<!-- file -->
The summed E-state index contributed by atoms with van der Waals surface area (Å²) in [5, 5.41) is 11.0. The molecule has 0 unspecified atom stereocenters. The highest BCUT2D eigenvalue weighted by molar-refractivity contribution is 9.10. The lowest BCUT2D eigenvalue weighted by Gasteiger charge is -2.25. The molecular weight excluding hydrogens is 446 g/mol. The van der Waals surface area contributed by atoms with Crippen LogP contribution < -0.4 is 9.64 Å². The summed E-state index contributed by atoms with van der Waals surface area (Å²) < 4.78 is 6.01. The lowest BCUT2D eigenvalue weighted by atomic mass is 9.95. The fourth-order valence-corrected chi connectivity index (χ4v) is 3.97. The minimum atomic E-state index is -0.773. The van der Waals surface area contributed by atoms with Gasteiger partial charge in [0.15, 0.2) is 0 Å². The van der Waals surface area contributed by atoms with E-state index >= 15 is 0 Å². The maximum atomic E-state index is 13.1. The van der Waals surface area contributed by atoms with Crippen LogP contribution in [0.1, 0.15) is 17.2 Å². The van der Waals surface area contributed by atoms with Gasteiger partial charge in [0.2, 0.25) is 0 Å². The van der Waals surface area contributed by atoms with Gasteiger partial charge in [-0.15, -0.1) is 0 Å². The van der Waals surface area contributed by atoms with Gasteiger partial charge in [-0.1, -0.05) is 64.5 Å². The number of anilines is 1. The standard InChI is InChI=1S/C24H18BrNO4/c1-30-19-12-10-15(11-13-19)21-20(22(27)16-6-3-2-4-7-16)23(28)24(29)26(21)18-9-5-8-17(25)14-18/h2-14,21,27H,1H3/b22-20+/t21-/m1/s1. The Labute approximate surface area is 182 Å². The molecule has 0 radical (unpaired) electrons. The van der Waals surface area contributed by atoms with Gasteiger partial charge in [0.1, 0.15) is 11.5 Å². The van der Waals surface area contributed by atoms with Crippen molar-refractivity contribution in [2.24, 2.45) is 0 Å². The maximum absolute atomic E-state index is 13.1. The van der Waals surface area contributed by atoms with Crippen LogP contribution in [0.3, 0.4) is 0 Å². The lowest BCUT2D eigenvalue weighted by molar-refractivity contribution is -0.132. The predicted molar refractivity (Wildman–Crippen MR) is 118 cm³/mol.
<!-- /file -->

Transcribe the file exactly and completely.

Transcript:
The summed E-state index contributed by atoms with van der Waals surface area (Å²) in [5, 5.41) is 11.0. The molecule has 0 unspecified atom stereocenters. The highest BCUT2D eigenvalue weighted by molar-refractivity contribution is 9.10. The lowest BCUT2D eigenvalue weighted by Gasteiger charge is -2.25. The molecular weight excluding hydrogens is 446 g/mol. The van der Waals surface area contributed by atoms with Crippen LogP contribution < -0.4 is 9.64 Å². The summed E-state index contributed by atoms with van der Waals surface area (Å²) < 4.78 is 6.01. The lowest BCUT2D eigenvalue weighted by atomic mass is 9.95. The fourth-order valence-corrected chi connectivity index (χ4v) is 3.97. The minimum atomic E-state index is -0.773. The van der Waals surface area contributed by atoms with Gasteiger partial charge in [0.15, 0.2) is 0 Å². The van der Waals surface area contributed by atoms with E-state index >= 15 is 0 Å². The maximum atomic E-state index is 13.1. The van der Waals surface area contributed by atoms with Crippen LogP contribution in [0.1, 0.15) is 17.2 Å². The van der Waals surface area contributed by atoms with Gasteiger partial charge in [0.2, 0.25) is 0 Å². The van der Waals surface area contributed by atoms with Gasteiger partial charge in [-0.15, -0.1) is 0 Å². The van der Waals surface area contributed by atoms with Gasteiger partial charge in [-0.1, -0.05) is 64.5 Å². The number of anilines is 1. The standard InChI is InChI=1S/C24H18BrNO4/c1-30-19-12-10-15(11-13-19)21-20(22(27)16-6-3-2-4-7-16)23(28)24(29)26(21)18-9-5-8-17(25)14-18/h2-14,21,27H,1H3/b22-20+/t21-/m1/s1. The Labute approximate surface area is 182 Å². The molecule has 0 radical (unpaired) electrons. The van der Waals surface area contributed by atoms with Gasteiger partial charge in [0.1, 0.15) is 11.5 Å². The van der Waals surface area contributed by atoms with Crippen molar-refractivity contribution in [2.24, 2.45) is 0 Å². The maximum absolute atomic E-state index is 13.1. The van der Waals surface area contributed by atoms with Crippen LogP contribution in [0.3, 0.4) is 0 Å². The lowest BCUT2D eigenvalue weighted by molar-refractivity contribution is -0.132. The predicted molar refractivity (Wildman–Crippen MR) is 118 cm³/mol.